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PenPlace Open Space Approved Over More Resident Discontent

by Ethan Rothstein — July 28, 2014 at 4:30 pm 1,863 0

The Arlington County Board has approved a concept for two acres of open place on the planned PenPlace development in Pentagon City.

The plan calls for three open spaces: two small parks along planned 10th and 12th Street S. connections between S. Fern and Eads Streets and a “Central Green” in the middle of the large development. The Central Green is designed to allow for events like outdoor movies and concerts, according to the space’s designer, and will include a cafe in the northeast corner.

The concept was presented to the County Board during its Thursday meeting last week after three community meetings. The PenPlace development was approved by the County Board last September, with the condition that a concept for the open space be brought back within a year.

The PenPlace development, when completed, is planned to have five buildings, each between 16 and 22 stories tall, that include 1.8 million square feet of office space and a 300-room hotel. It will be adjacent to a planned streetcar station on 12th Street.

As part of the approval, the developer, Vornado/Charles E. Smith, agreed to build about two acres of public space as a component of the community benefit package required for bonus density.

“I think the overarching goal here, that we’ve shared with the public, is to create a vibrant urban space in the heart of Pentagon City,” said Hallie Boyce, a design partner with Olin Landscape Architects, which designed the open space, “that will not only allow people to enjoy the great outdoors but also to enjoy each other’s company, and to really create a sense of community here in Pentagon City.”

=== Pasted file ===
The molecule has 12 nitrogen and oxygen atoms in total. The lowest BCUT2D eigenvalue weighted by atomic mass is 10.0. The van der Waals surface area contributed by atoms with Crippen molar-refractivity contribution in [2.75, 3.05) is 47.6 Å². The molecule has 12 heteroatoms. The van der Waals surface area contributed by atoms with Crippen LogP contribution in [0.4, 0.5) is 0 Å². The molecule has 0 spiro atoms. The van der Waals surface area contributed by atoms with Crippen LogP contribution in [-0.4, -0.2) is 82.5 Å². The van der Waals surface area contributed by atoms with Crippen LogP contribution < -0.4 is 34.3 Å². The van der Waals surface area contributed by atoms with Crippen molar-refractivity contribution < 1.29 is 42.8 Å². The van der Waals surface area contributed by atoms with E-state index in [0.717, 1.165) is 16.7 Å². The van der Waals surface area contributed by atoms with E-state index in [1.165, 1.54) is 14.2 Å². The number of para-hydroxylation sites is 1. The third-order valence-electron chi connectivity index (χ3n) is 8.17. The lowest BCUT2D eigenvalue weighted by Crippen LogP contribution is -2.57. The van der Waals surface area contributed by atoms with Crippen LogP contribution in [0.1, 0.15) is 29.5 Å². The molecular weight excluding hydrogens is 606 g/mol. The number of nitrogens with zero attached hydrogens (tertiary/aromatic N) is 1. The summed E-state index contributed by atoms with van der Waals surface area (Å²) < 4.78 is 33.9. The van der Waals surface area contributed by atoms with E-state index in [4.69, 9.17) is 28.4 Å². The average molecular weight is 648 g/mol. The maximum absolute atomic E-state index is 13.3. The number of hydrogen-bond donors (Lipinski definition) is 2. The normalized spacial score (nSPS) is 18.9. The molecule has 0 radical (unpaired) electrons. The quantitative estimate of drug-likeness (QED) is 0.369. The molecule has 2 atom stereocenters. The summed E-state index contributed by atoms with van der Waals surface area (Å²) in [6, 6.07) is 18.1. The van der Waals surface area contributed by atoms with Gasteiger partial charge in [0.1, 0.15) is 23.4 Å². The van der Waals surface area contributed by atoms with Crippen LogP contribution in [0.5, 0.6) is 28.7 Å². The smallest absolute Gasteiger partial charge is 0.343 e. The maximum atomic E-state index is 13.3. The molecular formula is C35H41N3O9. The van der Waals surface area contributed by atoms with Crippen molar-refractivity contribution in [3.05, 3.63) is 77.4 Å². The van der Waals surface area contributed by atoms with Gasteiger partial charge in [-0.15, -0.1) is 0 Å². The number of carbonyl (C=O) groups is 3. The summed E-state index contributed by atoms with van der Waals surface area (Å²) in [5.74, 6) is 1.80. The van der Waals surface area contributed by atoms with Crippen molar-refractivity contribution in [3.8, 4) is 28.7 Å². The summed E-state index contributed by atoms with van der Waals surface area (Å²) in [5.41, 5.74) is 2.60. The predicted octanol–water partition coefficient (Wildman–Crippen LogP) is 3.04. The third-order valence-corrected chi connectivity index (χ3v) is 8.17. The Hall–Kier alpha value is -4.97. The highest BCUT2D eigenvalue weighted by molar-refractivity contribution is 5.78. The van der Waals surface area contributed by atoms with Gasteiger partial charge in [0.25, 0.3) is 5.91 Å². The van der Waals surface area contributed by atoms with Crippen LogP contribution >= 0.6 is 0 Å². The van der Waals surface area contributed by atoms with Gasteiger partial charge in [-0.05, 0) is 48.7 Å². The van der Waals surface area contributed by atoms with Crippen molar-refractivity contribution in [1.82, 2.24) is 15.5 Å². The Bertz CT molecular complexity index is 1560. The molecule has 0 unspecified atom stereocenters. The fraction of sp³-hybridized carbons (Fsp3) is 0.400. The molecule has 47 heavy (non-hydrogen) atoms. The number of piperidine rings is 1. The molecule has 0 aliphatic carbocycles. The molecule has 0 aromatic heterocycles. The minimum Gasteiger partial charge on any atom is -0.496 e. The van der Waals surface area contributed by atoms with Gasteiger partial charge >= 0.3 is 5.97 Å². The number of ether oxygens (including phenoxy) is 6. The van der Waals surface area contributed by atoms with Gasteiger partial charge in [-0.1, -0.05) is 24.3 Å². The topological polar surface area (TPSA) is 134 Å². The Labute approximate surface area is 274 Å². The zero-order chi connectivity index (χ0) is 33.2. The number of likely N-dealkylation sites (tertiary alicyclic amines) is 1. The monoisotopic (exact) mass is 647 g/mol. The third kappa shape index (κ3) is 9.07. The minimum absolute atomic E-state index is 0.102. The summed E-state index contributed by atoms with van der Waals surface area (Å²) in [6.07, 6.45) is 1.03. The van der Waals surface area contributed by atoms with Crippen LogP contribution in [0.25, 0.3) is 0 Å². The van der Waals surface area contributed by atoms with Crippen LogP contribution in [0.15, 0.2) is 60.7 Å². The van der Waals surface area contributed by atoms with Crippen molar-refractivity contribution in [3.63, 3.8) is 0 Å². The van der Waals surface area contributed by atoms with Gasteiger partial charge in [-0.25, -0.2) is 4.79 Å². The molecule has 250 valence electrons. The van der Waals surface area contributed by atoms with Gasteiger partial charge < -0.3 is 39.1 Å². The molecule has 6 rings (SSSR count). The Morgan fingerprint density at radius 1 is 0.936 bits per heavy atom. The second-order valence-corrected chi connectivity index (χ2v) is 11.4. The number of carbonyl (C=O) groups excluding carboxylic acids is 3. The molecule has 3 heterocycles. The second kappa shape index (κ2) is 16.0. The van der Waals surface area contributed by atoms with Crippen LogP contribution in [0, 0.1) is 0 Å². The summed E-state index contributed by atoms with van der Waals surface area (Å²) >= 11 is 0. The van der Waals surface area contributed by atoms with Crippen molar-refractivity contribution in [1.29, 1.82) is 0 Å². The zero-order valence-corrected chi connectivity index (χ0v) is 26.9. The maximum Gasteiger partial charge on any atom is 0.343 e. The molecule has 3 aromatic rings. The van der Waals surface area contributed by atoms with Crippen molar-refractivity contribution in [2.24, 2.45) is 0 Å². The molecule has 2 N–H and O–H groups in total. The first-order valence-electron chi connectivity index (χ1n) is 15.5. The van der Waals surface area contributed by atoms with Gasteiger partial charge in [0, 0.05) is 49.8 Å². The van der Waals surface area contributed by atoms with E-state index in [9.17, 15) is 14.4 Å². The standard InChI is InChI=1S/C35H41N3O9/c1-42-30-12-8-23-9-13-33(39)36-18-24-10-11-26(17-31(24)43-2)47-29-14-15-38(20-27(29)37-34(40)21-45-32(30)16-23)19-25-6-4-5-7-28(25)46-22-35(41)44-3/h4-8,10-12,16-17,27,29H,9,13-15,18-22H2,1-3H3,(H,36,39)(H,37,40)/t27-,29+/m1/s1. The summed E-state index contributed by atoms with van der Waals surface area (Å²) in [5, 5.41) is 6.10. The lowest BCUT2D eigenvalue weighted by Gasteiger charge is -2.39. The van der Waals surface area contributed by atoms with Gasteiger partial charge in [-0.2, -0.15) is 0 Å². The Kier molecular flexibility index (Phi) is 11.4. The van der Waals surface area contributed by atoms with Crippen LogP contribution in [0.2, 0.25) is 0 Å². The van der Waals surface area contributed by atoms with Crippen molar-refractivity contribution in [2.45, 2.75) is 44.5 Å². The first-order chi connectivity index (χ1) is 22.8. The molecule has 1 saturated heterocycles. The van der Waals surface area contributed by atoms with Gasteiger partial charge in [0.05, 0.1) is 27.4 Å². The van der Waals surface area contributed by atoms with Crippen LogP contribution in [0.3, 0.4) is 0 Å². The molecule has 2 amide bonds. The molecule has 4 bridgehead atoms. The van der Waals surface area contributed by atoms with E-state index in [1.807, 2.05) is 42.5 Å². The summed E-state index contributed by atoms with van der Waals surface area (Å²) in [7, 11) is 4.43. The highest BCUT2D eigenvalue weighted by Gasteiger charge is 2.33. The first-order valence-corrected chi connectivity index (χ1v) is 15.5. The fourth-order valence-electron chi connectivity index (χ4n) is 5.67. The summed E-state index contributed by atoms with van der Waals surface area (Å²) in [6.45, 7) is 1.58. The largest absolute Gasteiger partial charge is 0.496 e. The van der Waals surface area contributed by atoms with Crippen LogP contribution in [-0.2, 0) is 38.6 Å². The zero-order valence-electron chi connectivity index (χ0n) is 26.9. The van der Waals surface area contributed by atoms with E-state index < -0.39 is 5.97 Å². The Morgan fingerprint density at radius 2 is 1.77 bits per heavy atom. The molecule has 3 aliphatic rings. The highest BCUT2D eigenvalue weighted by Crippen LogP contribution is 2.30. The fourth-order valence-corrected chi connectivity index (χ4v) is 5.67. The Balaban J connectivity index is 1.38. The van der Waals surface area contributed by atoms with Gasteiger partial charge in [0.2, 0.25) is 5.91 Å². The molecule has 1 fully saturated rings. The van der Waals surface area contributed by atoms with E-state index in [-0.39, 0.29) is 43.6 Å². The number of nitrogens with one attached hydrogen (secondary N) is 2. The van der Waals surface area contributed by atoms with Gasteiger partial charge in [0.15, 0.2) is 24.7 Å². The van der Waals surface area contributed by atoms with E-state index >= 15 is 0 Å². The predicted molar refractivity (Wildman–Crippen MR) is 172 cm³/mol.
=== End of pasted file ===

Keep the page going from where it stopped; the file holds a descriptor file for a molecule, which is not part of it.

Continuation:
In addition, Vornado plans to include up to 20,000 square feet of community-oriented space in the building at the corner of the planned 10th Street and S. Eads Street intersection. According to Vornado’s presentation to the County Board, the space could be used for educational use or a university, a business incubator, a library or community center, or large entertainment use, such as a bowling alley, movie theater or performance venue.

The concept was submitted and approved as a “base case,” which will now operate as a guiding principle for when the buildings come back before the Board for a full site plan approval. According to Vornado Senior Vice President and Director of Development Mitch Bonanno, there is still no timeline for any construction.

PenPlace was met with numerous resident objections when it first came before the County Board last year. Four speakers came to Thursday’s meeting in protest of a provision that allows Vornado additional density on the site, saying they felt they were caught unaware after the community meetings. The base case includes a provision that, if the open space costs more than the staff’s estimate of $2.65 million, Vornado is entitled to added density.

“The citizen participants were under the mistaken impression that the outdoor space improvements were part of the extremely generous deal Vornado already got,” Pentagon City resident Elizabeth Wirick said. “Those who took part in the workshops feel betrayed. This is a concept, not a plan, we don’t have any data on how much it’s going to cost other than staff estimates, and with regards to staff estimates, I’ll keep it short. Two words: aquatics center.”

(Vornado agreed to partially fund the proposed Long Bridge Park aquatics center project as part of PenPlace’s initial phased development approval. The aquatics center is now stalled after construction bids came in well above staff estimates.)

The motion passed just before midnight, 3-1, with Board member John Vihstadt dissenting and Board member Libby Garvey absent.

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